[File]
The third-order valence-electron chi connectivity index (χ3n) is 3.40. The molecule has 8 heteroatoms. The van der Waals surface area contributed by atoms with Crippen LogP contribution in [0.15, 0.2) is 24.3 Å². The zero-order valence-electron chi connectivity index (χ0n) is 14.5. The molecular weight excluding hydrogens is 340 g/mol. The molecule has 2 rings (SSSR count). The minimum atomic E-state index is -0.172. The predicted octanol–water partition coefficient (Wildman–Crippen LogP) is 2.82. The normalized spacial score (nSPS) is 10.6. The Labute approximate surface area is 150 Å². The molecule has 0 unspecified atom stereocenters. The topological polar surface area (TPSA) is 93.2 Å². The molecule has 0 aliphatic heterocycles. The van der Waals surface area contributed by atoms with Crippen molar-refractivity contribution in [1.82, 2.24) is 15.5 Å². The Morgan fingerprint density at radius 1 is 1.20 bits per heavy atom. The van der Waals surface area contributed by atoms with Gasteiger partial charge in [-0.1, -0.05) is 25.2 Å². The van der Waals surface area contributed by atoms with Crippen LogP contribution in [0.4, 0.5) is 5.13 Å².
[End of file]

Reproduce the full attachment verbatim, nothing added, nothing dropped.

The third-order valence-electron chi connectivity index (χ3n) is 3.40. The molecule has 8 heteroatoms. The van der Waals surface area contributed by atoms with Crippen LogP contribution in [0.15, 0.2) is 24.3 Å². The zero-order valence-electron chi connectivity index (χ0n) is 14.5. The molecular weight excluding hydrogens is 340 g/mol. The molecule has 2 rings (SSSR count). The minimum atomic E-state index is -0.172. The predicted octanol–water partition coefficient (Wildman–Crippen LogP) is 2.82. The normalized spacial score (nSPS) is 10.6. The Labute approximate surface area is 150 Å². The molecule has 0 unspecified atom stereocenters. The topological polar surface area (TPSA) is 93.2 Å². The molecule has 0 aliphatic heterocycles. The van der Waals surface area contributed by atoms with Crippen molar-refractivity contribution in [1.82, 2.24) is 15.5 Å². The Morgan fingerprint density at radius 1 is 1.20 bits per heavy atom. The van der Waals surface area contributed by atoms with Gasteiger partial charge in [-0.1, -0.05) is 25.2 Å². The van der Waals surface area contributed by atoms with Crippen LogP contribution in [0.4, 0.5) is 5.13 Å².